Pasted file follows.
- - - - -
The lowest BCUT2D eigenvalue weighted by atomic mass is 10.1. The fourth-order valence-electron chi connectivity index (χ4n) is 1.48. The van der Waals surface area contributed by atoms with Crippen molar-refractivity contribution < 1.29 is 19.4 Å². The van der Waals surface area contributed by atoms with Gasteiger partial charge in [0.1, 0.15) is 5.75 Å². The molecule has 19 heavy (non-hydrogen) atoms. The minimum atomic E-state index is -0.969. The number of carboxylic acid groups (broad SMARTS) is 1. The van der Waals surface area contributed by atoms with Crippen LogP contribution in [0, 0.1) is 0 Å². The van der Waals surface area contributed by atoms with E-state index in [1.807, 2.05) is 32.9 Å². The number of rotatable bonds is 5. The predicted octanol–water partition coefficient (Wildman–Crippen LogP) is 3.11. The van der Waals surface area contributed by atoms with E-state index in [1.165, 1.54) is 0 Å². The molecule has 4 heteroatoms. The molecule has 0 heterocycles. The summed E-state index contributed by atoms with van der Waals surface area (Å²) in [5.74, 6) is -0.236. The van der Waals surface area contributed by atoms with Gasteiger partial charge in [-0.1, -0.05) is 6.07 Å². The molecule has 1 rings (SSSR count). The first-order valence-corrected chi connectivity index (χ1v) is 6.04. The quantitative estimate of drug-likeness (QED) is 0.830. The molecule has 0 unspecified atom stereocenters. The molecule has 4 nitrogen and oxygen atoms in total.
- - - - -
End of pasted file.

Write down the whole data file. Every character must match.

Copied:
The lowest BCUT2D eigenvalue weighted by atomic mass is 10.1. The fourth-order valence-electron chi connectivity index (χ4n) is 1.48. The van der Waals surface area contributed by atoms with Crippen molar-refractivity contribution < 1.29 is 19.4 Å². The van der Waals surface area contributed by atoms with Gasteiger partial charge in [0.1, 0.15) is 5.75 Å². The molecule has 19 heavy (non-hydrogen) atoms. The minimum atomic E-state index is -0.969. The number of carboxylic acid groups (broad SMARTS) is 1. The van der Waals surface area contributed by atoms with Crippen LogP contribution in [0, 0.1) is 0 Å². The van der Waals surface area contributed by atoms with E-state index in [1.807, 2.05) is 32.9 Å². The number of rotatable bonds is 5. The predicted octanol–water partition coefficient (Wildman–Crippen LogP) is 3.11. The van der Waals surface area contributed by atoms with E-state index in [1.165, 1.54) is 0 Å². The molecule has 4 heteroatoms. The molecule has 0 heterocycles. The summed E-state index contributed by atoms with van der Waals surface area (Å²) in [5.74, 6) is -0.236. The van der Waals surface area contributed by atoms with Gasteiger partial charge in [-0.1, -0.05) is 6.07 Å². The molecule has 1 rings (SSSR count). The first-order valence-corrected chi connectivity index (χ1v) is 6.04. The quantitative estimate of drug-likeness (QED) is 0.830. The molecule has 0 unspecified atom stereocenters. The molecule has 4 nitrogen and oxygen atoms in total.